i understand. i've felt that way too, sometimes.

so, next time you're thinking my god, how much do i really care about the wife of the olympic national committee head, think about those poor newspeople. and remember, they're doing everything they can to keep from crying.

 

22 February
friday five (birthdays)
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1. Hey, baby, what's your sign? Do you think it fits you pretty well?

I'm a Libra. It pretty much fits, but those things are very generic. My more complex chart doesn't match quite so well.


2. What's the worst birthday gift you've ever received?

I once had three people give me the same Europe cassette. I kept two, cause one was from a boy I had a crush on and the other was from my best friend. Shut up! It was the eighties.


3. What's the best birthday gift you've ever received?

My first pair of doc martens, which rang in my high school punk rock phase.


4. What's the best way you've celebrated your birthday thus far?

We have the best costume parties for my birthday. Any one of those could easily be the best birthday. The year (sometime in college) I went to NYC with my mother was great, too; I have a lot of fun travelling with her.


5. What are your plans for this weekend?

Driving around looking for a new neighborhood, and maybe some family stuff or party-going.


The Friday Five. Everyone's doing it.

 

21 February
today's grammar annoyance
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the confusion of "as much as" and "more than". as in "twice as much as" versus "100% more than". usually it's just a confusion of meaning, the conversion of percents to actual values and such, but today on the radio, i heard someone say something about the price of sugar being "twice as much [insert several words here] in canada than in the us. hmph.

 

11 February
say hey!
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for cars that aren't broken (less than fifty dollars for inspection and tuning)!

for cooperative coworkers!

for the fact that hobbit names sound like an eddie izzard comedy routine!

for free and tasty pasta!

for the curative powers of gingerale!

for the history of soda pop as a stomachache elixir!

for holidays about sex!

for the end of the day!


i'm going home to celebrate now.


actually, i'm going to rehearse. but i'll try to celebrate while i do it.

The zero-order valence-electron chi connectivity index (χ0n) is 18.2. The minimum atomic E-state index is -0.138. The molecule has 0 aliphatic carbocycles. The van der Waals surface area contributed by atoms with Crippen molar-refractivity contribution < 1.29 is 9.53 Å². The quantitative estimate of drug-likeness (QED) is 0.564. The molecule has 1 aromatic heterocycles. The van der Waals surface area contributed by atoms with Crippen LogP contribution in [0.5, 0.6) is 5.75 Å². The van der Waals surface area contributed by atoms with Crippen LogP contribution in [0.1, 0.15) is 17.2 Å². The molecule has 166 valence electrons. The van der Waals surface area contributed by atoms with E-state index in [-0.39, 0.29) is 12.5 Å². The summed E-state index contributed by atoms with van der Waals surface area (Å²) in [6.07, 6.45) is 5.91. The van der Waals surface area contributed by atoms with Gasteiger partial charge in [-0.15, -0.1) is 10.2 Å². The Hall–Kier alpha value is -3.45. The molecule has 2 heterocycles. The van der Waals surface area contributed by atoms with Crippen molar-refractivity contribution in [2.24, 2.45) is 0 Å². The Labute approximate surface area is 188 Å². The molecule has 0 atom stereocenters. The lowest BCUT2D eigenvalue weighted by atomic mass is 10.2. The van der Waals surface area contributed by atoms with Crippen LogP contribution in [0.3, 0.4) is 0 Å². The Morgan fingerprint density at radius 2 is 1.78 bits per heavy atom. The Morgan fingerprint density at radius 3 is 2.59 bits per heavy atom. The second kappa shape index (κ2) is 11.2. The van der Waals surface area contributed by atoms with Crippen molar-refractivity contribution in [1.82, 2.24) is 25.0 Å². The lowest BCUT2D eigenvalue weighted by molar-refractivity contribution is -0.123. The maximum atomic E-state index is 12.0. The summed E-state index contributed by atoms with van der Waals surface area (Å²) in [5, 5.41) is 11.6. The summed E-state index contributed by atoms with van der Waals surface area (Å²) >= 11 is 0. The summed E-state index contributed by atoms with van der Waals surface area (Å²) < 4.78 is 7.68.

07 February
things you don't care about
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or maybe you do, i don't know.


i'm hungry. this is amplified by two things: a complete lack of cash and a need to leave the office early today. you'd be more lonely if you knew you weren't going to hear another human voice for a year, right? well, the hunger thing is like that. i'd be fine if i knew i could eat.


also, i haven't done an effective job of plugging The Diary Design Auction. this month is all feministy goodness! i need to finish (er, start) my design submission, too.


by the way, thanks nina, for the biggest laugh i've had all week. she sent me there.

 

30 January
legos with chest hair?
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i believe one of the council members (elrond?) here is karate lego man. karate lego man has chest hair.


i know this because years ago when the boy was still doing take one's dough and earned a brown belt, i bought this little toy for him and painted the belt brown. i'm so glad the hairy men in his school wore t-shirts under their kata, because even the karate lego man was just too icky.


or was that karate playmobile man? oh, maybe it was. never mind, then. karate lego man, please go about your business.

 

what's with the klingon, anyhow?
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new to the news network of blogness as i am, i only just now discovered this. piers anthony fans should be further down, possibly off the list. they aren't so much geeky as tragically mistaken.


i'm hungry. my internet connection is so slow i might actually have to work. which is a shame, because this not working is helping me to mentally structure what i was going to do when i started working. now there will be no structure.